It is a bit like a murder mystery. Since none of us had actually been there at the time this planet and humankind came into existence; we can have one detective being convinced of his theory at to how the murder happened and another detective having an opposite theory as to how the murder happened. It does not even mean either detective is ‘undetective’ (unscientific) in their theories. Simply they’ve come to different/opposite conclusions given the same facts/evidence.

Pete Andrews
Peter Andrews5 years ago

Anyone who believes in Creationism, or for that matter, anyone who expresses a desire to accommodate or support anyone who expressed a belief in Creationism, is completely unsuitable for oversight of a discipline that, through inquiry and testing, has already disproven every Creationist aspect of not just Biology, but Geology, Chemistry, Cosmological Physics, and so on.

Vance T.
Vance T.5 years ago

Science and evidence versus feeling and belief.. Goodyear is an embarassment/

Nancy Crouse
Nancy Crouse5 years ago

Goodyear needs to say goodbye to the portfolio. This man is not qualified to do the job.

Kristina C.
Kristina C6 years ago

As long as science is not compromised and one has the qualification to accept theories that are in opposition to ones own believes - anyone could in theory be a good minister of science. Unfortunatly - the real world does not work like that.
So - the job needs to go to someone better qualified, and more objective on the subject matter.

Thomas M.
Tom M6 years ago


I understand your line of thinking, and the argument from design is very seductive and appealing at first glance, but alas it is a fallacy. Too much to go into to explain why, but I'll defer you to Kenneth Miller, who gave an excellent lecture to a class that is available from the Howard Hughes Medical Institute (HHMI) and free of charge (on DVD). Check that out if you're open minded and would like to hear a proper rebuttal to the "design argument."

Mr Miller, in fact, was a primary witness on the stand at the infamous Dover, Pennsylvania case on whether Intelligent Design should be part of the school curriculum. You'll enjoy and lecture, it is lively, entertaining, and he fields all kinds of questions from the classroom.

Sharon Balloch
Sharon Balloch6 years ago

bacterial flagellum.. First time I saw it I thought the drawing was an actual motor.. when I found out it was in cells.. shocker. But like a motor you can not take one tiny piece away and expect it to work. From that design I went on to other designs that could not spring into being .. found lots of them.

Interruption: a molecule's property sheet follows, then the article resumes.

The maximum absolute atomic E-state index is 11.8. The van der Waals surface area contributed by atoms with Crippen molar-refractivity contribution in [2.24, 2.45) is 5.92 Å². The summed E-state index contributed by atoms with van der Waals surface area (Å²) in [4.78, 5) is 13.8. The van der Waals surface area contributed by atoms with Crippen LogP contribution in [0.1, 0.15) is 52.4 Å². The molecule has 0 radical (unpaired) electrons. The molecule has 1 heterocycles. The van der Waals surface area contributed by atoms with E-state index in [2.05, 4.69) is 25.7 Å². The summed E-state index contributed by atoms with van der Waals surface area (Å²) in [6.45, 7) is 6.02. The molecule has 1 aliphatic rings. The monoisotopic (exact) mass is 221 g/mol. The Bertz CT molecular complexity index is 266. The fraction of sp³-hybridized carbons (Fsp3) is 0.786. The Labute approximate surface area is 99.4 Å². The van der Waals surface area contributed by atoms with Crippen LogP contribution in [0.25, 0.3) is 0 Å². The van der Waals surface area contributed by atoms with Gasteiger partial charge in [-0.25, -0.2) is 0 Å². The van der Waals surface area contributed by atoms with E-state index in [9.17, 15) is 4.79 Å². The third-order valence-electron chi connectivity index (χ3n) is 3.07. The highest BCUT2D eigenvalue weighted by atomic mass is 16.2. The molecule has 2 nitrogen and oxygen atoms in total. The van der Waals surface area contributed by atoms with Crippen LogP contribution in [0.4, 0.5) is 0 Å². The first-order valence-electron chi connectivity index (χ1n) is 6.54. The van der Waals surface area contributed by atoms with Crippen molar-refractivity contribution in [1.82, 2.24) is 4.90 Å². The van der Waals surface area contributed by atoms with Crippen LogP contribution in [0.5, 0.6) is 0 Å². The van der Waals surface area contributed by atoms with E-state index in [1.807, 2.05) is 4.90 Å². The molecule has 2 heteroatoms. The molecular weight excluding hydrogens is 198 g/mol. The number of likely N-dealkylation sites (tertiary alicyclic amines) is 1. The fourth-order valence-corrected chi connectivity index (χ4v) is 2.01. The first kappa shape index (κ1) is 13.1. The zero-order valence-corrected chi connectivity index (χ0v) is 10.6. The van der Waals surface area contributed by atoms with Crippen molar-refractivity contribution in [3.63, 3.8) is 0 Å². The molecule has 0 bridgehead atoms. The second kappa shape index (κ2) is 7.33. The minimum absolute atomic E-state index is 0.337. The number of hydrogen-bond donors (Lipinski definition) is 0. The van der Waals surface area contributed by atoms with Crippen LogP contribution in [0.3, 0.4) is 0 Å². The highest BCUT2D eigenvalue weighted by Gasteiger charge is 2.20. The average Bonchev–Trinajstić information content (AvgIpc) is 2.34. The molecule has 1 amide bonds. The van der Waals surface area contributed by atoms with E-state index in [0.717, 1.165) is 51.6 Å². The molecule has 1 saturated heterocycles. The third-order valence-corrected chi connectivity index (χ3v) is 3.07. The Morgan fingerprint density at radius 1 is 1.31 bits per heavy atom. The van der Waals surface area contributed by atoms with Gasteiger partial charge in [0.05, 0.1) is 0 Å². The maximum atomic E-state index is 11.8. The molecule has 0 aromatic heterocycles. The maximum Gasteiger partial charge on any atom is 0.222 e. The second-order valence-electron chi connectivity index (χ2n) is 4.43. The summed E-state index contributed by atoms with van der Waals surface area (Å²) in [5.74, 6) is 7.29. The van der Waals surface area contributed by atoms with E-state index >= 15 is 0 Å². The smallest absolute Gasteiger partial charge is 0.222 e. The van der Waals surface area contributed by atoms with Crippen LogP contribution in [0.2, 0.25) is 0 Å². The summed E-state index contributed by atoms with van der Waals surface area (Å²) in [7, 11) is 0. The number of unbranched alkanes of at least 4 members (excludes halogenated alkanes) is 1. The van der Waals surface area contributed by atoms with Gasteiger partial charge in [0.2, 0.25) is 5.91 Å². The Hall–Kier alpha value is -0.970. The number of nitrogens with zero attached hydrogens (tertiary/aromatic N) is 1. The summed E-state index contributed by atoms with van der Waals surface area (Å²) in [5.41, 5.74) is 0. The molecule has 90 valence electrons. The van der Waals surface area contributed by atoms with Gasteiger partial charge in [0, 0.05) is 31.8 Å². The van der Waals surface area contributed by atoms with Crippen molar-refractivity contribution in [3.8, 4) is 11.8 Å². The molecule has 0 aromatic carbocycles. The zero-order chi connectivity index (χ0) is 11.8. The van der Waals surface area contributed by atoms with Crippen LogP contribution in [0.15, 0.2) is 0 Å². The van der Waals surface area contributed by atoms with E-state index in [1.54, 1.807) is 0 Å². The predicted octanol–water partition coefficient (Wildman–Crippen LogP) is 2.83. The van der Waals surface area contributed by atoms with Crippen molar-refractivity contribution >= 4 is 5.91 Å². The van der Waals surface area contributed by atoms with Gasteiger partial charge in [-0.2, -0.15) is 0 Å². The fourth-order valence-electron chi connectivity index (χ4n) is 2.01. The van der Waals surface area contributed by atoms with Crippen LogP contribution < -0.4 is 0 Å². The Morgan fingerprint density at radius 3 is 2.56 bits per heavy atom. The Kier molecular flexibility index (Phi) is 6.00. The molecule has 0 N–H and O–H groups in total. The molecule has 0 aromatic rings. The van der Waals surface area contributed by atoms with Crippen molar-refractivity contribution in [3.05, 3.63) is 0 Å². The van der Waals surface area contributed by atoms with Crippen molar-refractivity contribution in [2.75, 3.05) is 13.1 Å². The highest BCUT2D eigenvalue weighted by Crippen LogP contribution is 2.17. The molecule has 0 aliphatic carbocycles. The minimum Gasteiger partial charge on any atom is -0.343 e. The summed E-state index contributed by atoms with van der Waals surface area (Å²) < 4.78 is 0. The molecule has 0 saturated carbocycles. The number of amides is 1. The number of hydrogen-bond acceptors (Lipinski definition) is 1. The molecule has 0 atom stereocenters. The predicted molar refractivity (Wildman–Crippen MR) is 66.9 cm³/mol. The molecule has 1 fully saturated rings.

To me the design is exactly the same as the motors we use. They do not spring into being we had to design them and that was before we even saw the blueprint in our own cell. I love science even when it does not say what I want it to I still listen.

Trudy C.
T. C6 years ago

He's a chiropractor. No offense to chiropractors, truly, but I am unnerved at his lack of qualifications. Just because I might teach Sunday school does not mean I should be setting policy on education. Scary.

Thomas M.
Tom M6 years ago

To Petra:

Sorry, but you obviously don't know what a "theory" is in scientific jargon. You are as clueless as the typical ignorant creationist in that regard. I suggest you look at the NAS definition and then get back to us, while you're at it, look up the NAS definition of "fact" as well.

When scientists use the term "Theory" it is an attempt to explain OBSERVED phenomena. When they speak of "Gravitational Theory" or "Atomic Theory" they aren't guessing that gravity or atoms exist, rather, the theory is an attempt to explain gravity and atoms.

The same is true for evolution. We know evolution is a fact based on the evidence, the Theory of Evolution is an attempt to explain that fact.

I could care less if someone believes in any god or not, as long as the science isn't compromised in any manner. I espcially detest religious zealots who deliberately distort the facts and mislead people, including their own flocks.